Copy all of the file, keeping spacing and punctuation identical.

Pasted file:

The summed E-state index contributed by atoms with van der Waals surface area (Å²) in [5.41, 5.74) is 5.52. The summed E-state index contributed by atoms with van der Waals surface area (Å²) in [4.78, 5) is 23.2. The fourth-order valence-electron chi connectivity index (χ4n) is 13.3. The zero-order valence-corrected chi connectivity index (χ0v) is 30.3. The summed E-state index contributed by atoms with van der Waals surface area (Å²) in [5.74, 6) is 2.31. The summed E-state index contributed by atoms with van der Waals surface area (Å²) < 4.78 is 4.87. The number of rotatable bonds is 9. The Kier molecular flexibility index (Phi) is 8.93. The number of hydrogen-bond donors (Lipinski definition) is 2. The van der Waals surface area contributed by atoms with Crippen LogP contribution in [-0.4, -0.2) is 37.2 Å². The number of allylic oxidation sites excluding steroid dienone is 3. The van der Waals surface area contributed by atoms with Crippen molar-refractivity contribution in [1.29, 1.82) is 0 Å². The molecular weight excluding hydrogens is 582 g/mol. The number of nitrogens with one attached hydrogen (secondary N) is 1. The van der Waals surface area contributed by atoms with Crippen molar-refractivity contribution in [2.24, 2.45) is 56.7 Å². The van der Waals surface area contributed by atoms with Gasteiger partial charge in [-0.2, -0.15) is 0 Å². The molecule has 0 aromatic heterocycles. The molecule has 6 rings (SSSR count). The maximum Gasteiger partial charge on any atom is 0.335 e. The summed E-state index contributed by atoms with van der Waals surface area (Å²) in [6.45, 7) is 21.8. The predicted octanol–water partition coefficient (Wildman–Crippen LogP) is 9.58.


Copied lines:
The summed E-state index contributed by atoms with van der Waals surface area (Å²) in [5.41, 5.74) is 5.52. The summed E-state index contributed by atoms with van der Waals surface area (Å²) in [4.78, 5) is 23.2. The fourth-order valence-electron chi connectivity index (χ4n) is 13.3. The zero-order valence-corrected chi connectivity index (χ0v) is 30.3. The summed E-state index contributed by atoms with van der Waals surface area (Å²) in [5.74, 6) is 2.31. The summed E-state index contributed by atoms with van der Waals surface area (Å²) < 4.78 is 4.87. The number of rotatable bonds is 9. The Kier molecular flexibility index (Phi) is 8.93. The number of hydrogen-bond donors (Lipinski definition) is 2. The van der Waals surface area contributed by atoms with Crippen LogP contribution in [-0.4, -0.2) is 37.2 Å². The number of allylic oxidation sites excluding steroid dienone is 3. The van der Waals surface area contributed by atoms with Crippen molar-refractivity contribution in [1.29, 1.82) is 0 Å². The molecular weight excluding hydrogens is 582 g/mol. The number of nitrogens with one attached hydrogen (secondary N) is 1. The van der Waals surface area contributed by atoms with Crippen molar-refractivity contribution in [2.24, 2.45) is 56.7 Å². The van der Waals surface area contributed by atoms with Gasteiger partial charge in [-0.2, -0.15) is 0 Å². The molecule has 0 aromatic heterocycles. The molecule has 6 rings (SSSR count). The maximum Gasteiger partial charge on any atom is 0.335 e. The summed E-state index contributed by atoms with van der Waals surface area (Å²) in [6.45, 7) is 21.8. The predicted octanol–water partition coefficient (Wildman–Crippen LogP) is 9.58.